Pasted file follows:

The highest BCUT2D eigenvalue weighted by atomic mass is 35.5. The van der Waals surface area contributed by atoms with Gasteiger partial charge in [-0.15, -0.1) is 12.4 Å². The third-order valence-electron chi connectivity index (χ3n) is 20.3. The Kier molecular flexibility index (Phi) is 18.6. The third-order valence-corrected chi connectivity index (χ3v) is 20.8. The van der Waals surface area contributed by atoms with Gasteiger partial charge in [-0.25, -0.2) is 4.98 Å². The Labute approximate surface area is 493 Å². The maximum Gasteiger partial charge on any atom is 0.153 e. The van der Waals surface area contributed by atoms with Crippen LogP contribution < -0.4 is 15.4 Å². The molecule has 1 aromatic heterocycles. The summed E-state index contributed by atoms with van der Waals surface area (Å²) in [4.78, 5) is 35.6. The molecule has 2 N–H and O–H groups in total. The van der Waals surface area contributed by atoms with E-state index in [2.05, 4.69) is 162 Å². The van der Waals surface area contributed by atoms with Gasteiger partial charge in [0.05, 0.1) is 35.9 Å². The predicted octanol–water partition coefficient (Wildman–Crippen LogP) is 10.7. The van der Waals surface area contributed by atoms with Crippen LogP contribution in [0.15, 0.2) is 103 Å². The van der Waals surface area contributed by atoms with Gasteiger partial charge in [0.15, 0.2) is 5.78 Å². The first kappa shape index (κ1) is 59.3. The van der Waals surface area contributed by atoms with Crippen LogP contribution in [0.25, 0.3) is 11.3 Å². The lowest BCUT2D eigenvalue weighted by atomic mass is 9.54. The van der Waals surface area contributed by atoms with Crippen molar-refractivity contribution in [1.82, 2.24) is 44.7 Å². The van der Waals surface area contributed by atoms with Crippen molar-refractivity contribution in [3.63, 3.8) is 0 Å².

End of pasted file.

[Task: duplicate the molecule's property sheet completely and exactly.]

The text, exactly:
The highest BCUT2D eigenvalue weighted by atomic mass is 35.5. The van der Waals surface area contributed by atoms with Gasteiger partial charge in [-0.15, -0.1) is 12.4 Å². The third-order valence-electron chi connectivity index (χ3n) is 20.3. The Kier molecular flexibility index (Phi) is 18.6. The third-order valence-corrected chi connectivity index (χ3v) is 20.8. The van der Waals surface area contributed by atoms with Gasteiger partial charge in [-0.25, -0.2) is 4.98 Å². The Labute approximate surface area is 493 Å². The maximum Gasteiger partial charge on any atom is 0.153 e. The van der Waals surface area contributed by atoms with Crippen LogP contribution < -0.4 is 15.4 Å². The molecule has 1 aromatic heterocycles. The summed E-state index contributed by atoms with van der Waals surface area (Å²) in [4.78, 5) is 35.6. The molecule has 2 N–H and O–H groups in total. The van der Waals surface area contributed by atoms with E-state index in [2.05, 4.69) is 162 Å². The van der Waals surface area contributed by atoms with Gasteiger partial charge in [0.05, 0.1) is 35.9 Å². The predicted octanol–water partition coefficient (Wildman–Crippen LogP) is 10.7. The van der Waals surface area contributed by atoms with Crippen LogP contribution in [0.15, 0.2) is 103 Å². The van der Waals surface area contributed by atoms with Gasteiger partial charge in [0.15, 0.2) is 5.78 Å². The first kappa shape index (κ1) is 59.3. The van der Waals surface area contributed by atoms with Crippen LogP contribution in [0.25, 0.3) is 11.3 Å². The lowest BCUT2D eigenvalue weighted by atomic mass is 9.54. The van der Waals surface area contributed by atoms with Crippen molar-refractivity contribution in [1.82, 2.24) is 44.7 Å². The van der Waals surface area contributed by atoms with Crippen molar-refractivity contribution in [3.63, 3.8) is 0 Å².